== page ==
You want hash brownies with that? You want hash brownies with that?

"Democratic leadership member" Joe Manchin has a great idea for how to fight opioid addiction: How about a "War on Drugs"? Has anyone ever thought of that? We bet this fresh new thinking will probably do wonders to cut the death rate from opioid abuse, rather than, say, offering treatment to addicts, which just coddles them. Doctors agree: Putting people in jail is the best way to deal with a medical crisis. In an interview with CNN's Jake Tapper, who cited CDC statistics showing West Virginia has the nation's highest rate of overdose deaths, Manchin reached back to rhetoric from the Nixon administration, which is suddenly fashionable all over the place these days, what with silent majorities and the Law and Order president:

Now, to be fair, part of Manchin's suggested war actually does sound like he's talking about treatment, at least for half a moment, praising the work done by "some places that are really having some success rates, Jake, and most of them are run by reformed addicts," before shifting into the good old myth that most addicts use marijuana as a gateway drug to "be a cool kid" before they start raiding their parents' medicine cabinets for prescription painkillers. That may be the case for some users of opioids, but the CDC report notes prescriptions for opioids have quadrupled since 1999, and that "Opioid prescribing continues to fuel the epidemic." And wouldn't you know it, West Virginia has one of the highest rates of opioid prescriptions in the nation.

And if you're going to pursue a "war on drugs," you'll need to take this CDC finding into account:

Most people who abuse prescription opioids get them for free from a friend or relative. However, those who are at highest risk of overdose (using prescription opioids nonmedically 200 or more days a year) get them in ways that are different from those who use them less frequently. These people get opioids using their own prescriptions (27 percent), from friends or relatives for free (26 percent), buying from friends or relatives (23 percent), or buying from a drug dealer (15 percent). Those at highest risk of overdose are about four times more likely than the average user to buy the drugs from a dealer or other stranger.

So going after drug dealers may well cut the death rate, since that's where the highest-risk users tend to get their pills. But it would also not do much of anything to address a huge part of the addicted population, and doesn't address one of the most dangerous real gateways: over-prescription of painkillers.

[wonkbar][/wonkbar]If Sen. Manchin wants to cut the opioid epidemic, he may want to have a word with his daughter, Heather Bresch, the CEO of Mylan, which produces Fentanyl and other opioids. (Say, isn't that the same pharmaceutical exec who jacked up the price of your kid's epi-pen? Hell yeah it is! She's everywhere these days!) The Charleston Gazette-Mail ran an article this weekend explaining that even as West Virginia's opioid addiction problems exploded, pharmaceutical companies shipped huge amounts of opioid medications into the state, where small-town pharmacies are receiving far more pills than local populations can possibly need -- 9 million doses of hyrdrocodone in two years to a single pharmacy in the town of Kermit -- population 392. Kermit is in Mingo County, which has "the fourth-highest prescription opioid death rate of any county in the United States." These are legal drug wholesalers, not guys named D-Money, Smoothie, or Shifty. How great is the "legitimate" prescription pill oversupply in the state? "433 pain pills for every man, woman and child in West Virginia." So if it's war time, maybe we need to make sure we're going after the right targets.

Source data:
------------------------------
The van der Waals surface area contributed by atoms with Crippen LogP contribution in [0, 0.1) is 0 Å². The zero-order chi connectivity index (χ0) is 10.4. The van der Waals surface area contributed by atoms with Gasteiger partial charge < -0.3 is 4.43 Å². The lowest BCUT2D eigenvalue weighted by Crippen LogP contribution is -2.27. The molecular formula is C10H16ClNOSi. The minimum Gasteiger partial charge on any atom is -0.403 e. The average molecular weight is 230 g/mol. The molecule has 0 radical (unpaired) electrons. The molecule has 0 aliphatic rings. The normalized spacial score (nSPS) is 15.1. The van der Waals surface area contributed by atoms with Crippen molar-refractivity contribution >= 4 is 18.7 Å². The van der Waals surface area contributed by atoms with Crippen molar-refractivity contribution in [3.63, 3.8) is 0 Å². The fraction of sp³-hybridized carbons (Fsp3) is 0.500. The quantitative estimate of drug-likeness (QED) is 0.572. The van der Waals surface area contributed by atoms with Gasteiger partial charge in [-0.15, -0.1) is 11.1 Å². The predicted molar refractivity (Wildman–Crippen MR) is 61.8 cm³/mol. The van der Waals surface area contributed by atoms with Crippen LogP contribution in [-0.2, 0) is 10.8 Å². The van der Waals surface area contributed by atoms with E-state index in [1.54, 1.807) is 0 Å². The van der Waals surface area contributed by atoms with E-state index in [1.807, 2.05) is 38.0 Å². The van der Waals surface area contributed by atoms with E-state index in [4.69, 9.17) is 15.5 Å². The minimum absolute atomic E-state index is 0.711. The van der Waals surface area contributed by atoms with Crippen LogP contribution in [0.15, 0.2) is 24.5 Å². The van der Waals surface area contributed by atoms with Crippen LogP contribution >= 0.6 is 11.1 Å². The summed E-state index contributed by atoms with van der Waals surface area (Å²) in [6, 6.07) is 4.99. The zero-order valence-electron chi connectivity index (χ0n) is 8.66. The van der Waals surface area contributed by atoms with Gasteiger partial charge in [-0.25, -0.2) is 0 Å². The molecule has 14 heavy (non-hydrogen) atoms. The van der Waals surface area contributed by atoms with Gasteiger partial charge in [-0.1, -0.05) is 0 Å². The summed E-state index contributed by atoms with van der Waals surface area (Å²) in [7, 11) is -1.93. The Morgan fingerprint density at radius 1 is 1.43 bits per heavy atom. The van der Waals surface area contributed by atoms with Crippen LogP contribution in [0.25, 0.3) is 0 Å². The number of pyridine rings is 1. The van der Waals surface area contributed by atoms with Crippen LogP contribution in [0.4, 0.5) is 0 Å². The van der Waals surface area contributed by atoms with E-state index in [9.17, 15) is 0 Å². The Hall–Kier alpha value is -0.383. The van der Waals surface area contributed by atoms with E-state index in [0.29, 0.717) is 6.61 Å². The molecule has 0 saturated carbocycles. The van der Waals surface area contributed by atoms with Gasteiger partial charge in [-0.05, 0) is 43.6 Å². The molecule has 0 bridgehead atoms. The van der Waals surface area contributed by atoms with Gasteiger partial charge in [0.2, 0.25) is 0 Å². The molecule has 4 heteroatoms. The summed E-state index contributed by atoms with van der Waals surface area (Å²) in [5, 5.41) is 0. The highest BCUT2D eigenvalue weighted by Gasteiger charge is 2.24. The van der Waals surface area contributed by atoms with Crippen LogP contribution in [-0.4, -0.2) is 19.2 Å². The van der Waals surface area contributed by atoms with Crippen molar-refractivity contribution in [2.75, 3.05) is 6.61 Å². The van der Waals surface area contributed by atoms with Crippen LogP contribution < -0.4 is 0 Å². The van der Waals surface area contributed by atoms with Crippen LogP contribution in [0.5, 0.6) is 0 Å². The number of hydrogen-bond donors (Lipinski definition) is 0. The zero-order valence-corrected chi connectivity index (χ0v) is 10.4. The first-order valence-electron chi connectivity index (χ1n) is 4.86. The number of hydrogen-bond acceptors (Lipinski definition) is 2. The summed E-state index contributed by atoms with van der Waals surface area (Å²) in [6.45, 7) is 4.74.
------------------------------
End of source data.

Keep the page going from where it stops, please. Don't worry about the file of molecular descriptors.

And how about treatment opportunities? Nationally, fewer than half of opioid addicts are getting treatment, and even that sounds optimistic to us. A September report from the Pew Charitable Trusts shows that the need is far greater than the availability. West Virginia did at least accept Medicaid expansion under the Affordable Care act, which is helping a larger number of addicts, at least until Obamacare gets killed off. But West Virginia, with its Bible-belt culture, is far more likely to embrace faith-based programs rather than opioid-replacement drug treatments like methadone, buprenorphine or Vivitrol, which have shown to be more effective. One methadone clinic, in Huntington, said it could "serve up to 250 more patients if it hired more counselors," but is facing backlash from neighbors who don't want a bunch of addicts showing up. Maybe if they just prayed more.

[wonkbar][/wonkbar]So hooray for the new War on Drugs -- it's about as likely to work as the old war, but since Donald Trump is such a good pal of Philippines President Rodrigo Duterte, maybe the Trumpers will decide to give up on treatment altogether and just start shooting addicts, curing them once and for all.

[Centers for Disease Control / CNN / CDC / Charleston Gazette-Mail / Pew Charitable Trusts / Pew Trusts]

Doktor Zoom

Doktor Zoom's real name is Marty Kelley, and he lives in the wilds of Boise, Idaho. He is not a medical doctor, but does have a real PhD in Rhetoric. You should definitely donate some money to this little mommyblog where he has finally found acceptance and cat pictures. He is on maternity leave until 2033. Here is his Twitter, also. His quest to avoid prolixity is not going so great.

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